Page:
The Jackson-Perkins rose operation, owned by Harry & David Holdings, Inc, was sold for $49 million in April 2007 to a nursery that will take over the remaining plants and a firm that plans to replace roses with almonds on Jackson-Perkins' 3,200 acres near Wasco. Jackson-Perkins, with sales of $74 million a year, is the largest marketer of premium rose plants, selling over six million a year. It is not clear what will happen to the UFW contact, which covered over 1,000 workers.

The UFW's LM-2 report filed with the US Department of Labor for 2006 states that there were 4,592 members at the end of the year, plus 874 retired members. The UFW reported total income of $6.4 million, including $2.3 million from member dues and fees. Expenditures were $6.6 million, including $2.8 million for representational activities. The UFW has about 50 paid employees, including President Arturo Rodriguez, who received $82,000 in 2006.

A 54-year old Mexican worker died on May 9, 2007 while picking peaches, prompting UFW protests.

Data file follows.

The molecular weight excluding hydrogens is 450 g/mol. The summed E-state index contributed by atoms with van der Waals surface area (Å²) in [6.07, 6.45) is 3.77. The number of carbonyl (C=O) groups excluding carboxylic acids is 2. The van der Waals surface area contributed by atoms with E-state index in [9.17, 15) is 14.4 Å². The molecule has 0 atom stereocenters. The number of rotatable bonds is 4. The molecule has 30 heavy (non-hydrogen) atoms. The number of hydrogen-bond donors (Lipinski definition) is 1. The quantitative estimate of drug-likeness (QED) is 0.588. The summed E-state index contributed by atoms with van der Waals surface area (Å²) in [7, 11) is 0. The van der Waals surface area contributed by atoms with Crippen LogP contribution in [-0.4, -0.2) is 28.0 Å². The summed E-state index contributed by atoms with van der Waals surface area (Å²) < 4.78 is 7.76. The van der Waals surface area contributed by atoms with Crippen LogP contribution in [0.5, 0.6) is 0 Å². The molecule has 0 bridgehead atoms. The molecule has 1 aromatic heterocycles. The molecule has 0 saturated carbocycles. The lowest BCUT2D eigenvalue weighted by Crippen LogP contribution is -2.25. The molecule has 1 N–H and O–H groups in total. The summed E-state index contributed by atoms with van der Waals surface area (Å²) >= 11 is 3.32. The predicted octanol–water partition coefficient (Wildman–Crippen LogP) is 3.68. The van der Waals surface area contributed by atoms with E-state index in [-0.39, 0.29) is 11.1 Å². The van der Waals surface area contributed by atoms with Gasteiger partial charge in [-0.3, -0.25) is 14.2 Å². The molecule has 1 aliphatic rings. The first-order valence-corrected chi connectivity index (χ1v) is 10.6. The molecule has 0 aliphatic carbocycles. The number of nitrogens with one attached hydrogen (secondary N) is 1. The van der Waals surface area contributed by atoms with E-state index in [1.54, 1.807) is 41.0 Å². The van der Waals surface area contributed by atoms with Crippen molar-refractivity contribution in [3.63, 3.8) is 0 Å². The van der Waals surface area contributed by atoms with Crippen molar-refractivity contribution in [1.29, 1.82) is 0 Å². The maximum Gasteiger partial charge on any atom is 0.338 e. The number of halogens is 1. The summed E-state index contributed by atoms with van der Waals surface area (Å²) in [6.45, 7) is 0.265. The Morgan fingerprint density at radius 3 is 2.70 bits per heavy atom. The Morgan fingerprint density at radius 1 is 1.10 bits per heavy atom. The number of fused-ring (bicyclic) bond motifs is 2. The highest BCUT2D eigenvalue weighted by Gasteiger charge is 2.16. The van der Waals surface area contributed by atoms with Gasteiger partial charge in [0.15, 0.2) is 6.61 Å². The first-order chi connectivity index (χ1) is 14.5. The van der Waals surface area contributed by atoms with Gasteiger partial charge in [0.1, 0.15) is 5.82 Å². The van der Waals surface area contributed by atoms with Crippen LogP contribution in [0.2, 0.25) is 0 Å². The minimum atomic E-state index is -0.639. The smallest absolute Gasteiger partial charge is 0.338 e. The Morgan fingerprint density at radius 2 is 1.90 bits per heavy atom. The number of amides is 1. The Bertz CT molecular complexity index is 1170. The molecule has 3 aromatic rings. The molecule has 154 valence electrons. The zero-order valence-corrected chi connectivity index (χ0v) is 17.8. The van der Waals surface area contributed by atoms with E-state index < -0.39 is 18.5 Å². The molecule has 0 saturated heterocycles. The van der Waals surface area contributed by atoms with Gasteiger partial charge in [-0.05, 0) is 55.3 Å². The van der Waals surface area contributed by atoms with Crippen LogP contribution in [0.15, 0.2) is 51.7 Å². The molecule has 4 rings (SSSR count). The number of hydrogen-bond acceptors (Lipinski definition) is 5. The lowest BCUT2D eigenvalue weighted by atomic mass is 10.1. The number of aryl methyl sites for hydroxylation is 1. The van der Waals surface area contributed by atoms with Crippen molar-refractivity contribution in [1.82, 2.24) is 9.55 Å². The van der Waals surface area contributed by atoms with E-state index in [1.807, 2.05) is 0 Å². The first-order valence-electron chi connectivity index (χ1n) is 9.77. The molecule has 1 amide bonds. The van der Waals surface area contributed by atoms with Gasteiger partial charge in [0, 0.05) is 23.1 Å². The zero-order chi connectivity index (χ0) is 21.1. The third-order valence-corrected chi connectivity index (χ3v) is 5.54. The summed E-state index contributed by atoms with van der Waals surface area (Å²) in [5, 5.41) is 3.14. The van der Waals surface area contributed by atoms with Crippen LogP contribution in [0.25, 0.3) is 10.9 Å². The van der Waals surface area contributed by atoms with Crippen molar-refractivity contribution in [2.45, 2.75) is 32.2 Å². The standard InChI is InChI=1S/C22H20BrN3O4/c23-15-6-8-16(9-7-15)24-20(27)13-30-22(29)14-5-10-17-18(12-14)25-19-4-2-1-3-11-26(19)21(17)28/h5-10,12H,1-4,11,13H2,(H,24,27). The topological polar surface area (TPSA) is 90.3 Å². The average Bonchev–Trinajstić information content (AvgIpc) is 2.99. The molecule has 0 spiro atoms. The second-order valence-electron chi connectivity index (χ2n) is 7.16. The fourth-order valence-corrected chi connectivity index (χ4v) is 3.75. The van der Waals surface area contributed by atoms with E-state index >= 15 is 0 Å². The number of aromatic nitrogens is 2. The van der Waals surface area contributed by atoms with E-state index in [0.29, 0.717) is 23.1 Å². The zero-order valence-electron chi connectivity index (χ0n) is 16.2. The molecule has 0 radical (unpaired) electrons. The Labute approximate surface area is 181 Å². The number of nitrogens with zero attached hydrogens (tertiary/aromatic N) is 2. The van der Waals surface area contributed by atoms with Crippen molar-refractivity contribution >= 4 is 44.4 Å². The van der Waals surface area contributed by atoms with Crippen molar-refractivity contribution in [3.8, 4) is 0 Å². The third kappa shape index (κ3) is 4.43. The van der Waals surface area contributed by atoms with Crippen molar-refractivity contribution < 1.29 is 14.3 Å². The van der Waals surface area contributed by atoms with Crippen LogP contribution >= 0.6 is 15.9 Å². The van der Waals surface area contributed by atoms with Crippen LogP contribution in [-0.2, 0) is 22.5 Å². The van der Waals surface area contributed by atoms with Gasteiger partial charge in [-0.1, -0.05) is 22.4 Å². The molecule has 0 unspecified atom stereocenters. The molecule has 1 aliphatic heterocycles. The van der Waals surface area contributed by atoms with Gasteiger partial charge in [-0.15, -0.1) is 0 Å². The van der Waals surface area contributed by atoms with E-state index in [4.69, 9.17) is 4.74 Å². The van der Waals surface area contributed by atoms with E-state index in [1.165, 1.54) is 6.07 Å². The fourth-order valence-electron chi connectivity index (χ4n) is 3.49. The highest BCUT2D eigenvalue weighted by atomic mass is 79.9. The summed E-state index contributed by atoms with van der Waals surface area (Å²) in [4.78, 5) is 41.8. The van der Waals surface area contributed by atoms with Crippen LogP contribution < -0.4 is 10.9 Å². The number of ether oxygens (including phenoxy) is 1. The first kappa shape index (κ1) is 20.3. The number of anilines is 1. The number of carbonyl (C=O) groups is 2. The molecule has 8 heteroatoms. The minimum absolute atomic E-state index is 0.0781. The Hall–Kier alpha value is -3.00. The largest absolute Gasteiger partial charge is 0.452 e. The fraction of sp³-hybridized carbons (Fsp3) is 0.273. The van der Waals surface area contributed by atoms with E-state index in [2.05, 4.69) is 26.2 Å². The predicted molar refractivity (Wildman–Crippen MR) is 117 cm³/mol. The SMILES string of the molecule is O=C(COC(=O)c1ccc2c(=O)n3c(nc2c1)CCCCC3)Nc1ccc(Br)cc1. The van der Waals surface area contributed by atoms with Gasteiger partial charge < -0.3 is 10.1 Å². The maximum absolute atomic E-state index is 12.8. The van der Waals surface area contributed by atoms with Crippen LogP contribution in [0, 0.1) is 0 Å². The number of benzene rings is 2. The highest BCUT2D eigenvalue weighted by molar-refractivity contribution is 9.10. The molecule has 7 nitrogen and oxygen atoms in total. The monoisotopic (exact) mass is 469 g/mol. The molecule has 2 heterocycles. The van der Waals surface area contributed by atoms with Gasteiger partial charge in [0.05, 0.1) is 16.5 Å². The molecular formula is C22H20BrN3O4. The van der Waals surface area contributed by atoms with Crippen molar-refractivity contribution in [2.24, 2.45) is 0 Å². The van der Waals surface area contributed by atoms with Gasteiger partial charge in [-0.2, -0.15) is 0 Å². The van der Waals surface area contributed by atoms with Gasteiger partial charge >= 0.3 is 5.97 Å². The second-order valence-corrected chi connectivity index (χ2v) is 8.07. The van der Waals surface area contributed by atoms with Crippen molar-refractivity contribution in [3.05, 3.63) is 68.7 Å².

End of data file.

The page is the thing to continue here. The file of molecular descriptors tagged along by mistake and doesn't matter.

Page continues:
The House in July 2007 approved a bill that would require the US Department of the Interior to study sites "significant to the life of Cesar E. Chavez and the farm labor movement in the western United States." Interior would examine ways to preserve the sites, recommend some for inclusion with 76,000 others on the National Register of Historic Places, and interpret them to the public. Eight states have some kind of official Chavez Day, including California.

ALRB. The UFW won an election on a 27-25 vote on March 7, 2006 to represent workers at Artesia Dairy in Corcoran. There were challenges to the right of some of the voters, with both the employer and union arguing that some workers' votes should not be counted. The Agricultural Labor Relations Board made case-by-case determinations of the challenged voters' eligibility.

California is the nation's largest producer of milk, with about 20 percent of US cows. Many of the state's dairies have 10 to 20 employees, and San Jose-based United Food and Commercial Workers Local 5 has been trying to organize some of them. However, the UFCW says that, when it begins to organize, many dairies add workers to their payrolls, including family members, in an apparent bid to tilt the vote against the union. After the election, there are challenges to some of those who voted, delaying certification and bargaining.

The UFCW won a vote at the 10,000-cow Bayou Vista Dairy in Tipton, which was sold after Bayou was ordered to begin mandatory mediation to reach a first contract.